Welcome to American Weather

evaporativecooler

Members
  • Content count

    97
  • Joined

  • Last visited

About evaporativecooler

Profile Information

  • Gender
    Not Telling
  • Location:
    Montgomery Village, MD

Recent Profile Visitors

154 profile views
  1. Had marble sized hail and cloud to ground lightening about 20 minutes ago though it's stopped for now, still moderate to heavy rain. Amazing how quick the temps dropped into the mid 60's.
  2. I have a feeling that when this sleet glacier melts tomorrow and refreezes tomorrow night in the mid teens it'll be nearly indestructible
  3. just took a sleet jebwalk. It's kinda beautiful in it's own way. Sort of like Baltimore
  4. on the plus side, the surface area of sleet is significantly lower per unit volume than snow i'd assume, so this should all take a hell of a long time to melt
  5. orange death band on nws radar is about to slam into Baltimore
  6. between 1030 pm and 12am the ambient light in my neighborhood essentially doubled after the roads and sidewalks caved and started reflecting the street lights. Absolutely incredible
  7. per wundermap, temperatures are already about two degrees below progged nws forecasts in Baltimore city
  8. maybe premature, but this is shaping up to be one of the best snow events in the past few years just because of the surprise factor and model disagreement. If I get over 12 inches in Baltimore city after the roller-coaster ride of the past few days, it'd lock this thing in my memory for a while.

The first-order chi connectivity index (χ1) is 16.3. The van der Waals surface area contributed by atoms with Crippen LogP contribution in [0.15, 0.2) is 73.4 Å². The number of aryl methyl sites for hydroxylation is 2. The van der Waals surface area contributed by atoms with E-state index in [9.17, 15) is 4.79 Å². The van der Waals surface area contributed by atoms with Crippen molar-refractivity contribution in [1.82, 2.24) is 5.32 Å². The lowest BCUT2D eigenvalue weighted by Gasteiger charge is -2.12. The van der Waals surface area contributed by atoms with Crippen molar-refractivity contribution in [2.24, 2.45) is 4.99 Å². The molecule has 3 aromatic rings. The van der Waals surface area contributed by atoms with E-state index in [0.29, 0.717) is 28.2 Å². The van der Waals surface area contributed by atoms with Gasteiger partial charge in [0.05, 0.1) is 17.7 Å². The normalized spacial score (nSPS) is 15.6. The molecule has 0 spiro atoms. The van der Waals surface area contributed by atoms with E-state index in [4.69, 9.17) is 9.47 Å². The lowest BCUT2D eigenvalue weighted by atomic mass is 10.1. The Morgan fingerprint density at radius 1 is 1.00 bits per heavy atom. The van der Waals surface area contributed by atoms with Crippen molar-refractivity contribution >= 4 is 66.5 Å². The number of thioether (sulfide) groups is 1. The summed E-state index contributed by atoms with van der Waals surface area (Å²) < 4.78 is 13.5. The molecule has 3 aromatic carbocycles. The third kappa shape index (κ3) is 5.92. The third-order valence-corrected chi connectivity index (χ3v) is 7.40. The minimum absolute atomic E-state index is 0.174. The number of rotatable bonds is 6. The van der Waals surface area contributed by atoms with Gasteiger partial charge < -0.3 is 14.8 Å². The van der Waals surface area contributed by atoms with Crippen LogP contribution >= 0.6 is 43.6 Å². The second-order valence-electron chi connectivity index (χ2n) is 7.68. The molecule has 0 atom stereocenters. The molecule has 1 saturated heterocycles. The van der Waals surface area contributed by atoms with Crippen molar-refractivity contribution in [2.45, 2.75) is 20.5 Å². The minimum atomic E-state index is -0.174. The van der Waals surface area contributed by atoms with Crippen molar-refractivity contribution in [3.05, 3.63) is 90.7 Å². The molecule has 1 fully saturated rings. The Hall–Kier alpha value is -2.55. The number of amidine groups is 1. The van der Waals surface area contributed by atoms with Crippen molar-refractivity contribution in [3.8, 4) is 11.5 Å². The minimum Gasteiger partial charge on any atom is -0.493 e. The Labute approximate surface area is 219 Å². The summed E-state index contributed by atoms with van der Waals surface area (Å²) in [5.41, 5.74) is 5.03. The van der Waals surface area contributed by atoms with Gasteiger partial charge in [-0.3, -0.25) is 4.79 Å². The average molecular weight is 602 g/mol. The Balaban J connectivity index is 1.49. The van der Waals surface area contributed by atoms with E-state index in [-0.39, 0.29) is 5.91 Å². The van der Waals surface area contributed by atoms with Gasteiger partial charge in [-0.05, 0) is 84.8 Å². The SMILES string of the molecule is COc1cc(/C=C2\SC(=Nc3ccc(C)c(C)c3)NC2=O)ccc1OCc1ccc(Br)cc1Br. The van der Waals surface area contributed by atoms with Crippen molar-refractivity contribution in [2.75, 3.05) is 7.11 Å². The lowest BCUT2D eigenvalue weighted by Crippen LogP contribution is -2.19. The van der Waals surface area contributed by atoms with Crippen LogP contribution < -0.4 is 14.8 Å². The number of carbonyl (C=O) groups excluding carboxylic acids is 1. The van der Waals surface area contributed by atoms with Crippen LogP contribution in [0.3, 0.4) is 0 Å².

9. I want my 24 inches the Canadian promised me
  10. roads and sidewalks giving up near Penn Station in Baltimore
  11. Ha, Baltimore city doesn't back down when it comes to snow. Hold the line all night
  12. The one thing that's encouraging about this storm is that it comes after a period of cold air, rather than the summer temps we saw in the march 13 disaster. Just from memory it seems like we tend to do a lot better holding onto cold than vice versa. I wonder if model tendency to scour out cold temps too quickly in CAD events might be relevant here?
  13. Yep, seems like it. Do you guys look more at skew T's or things like convergence and PV when analyzing these storms? More of a large scale atmos guy myself so it's a learning curve with mesoscale stuff.
  14. Interesting how much the qpf/accumulation varies between models at this range. From what I get this is an inherent feature of Miller B's. Is there a particular tracer we should be looking at to figure out when/where this will bomb out along the coast?
  15. with all the early foliage due to the recent high temperatures, I wonder how much leaf kill that would cause?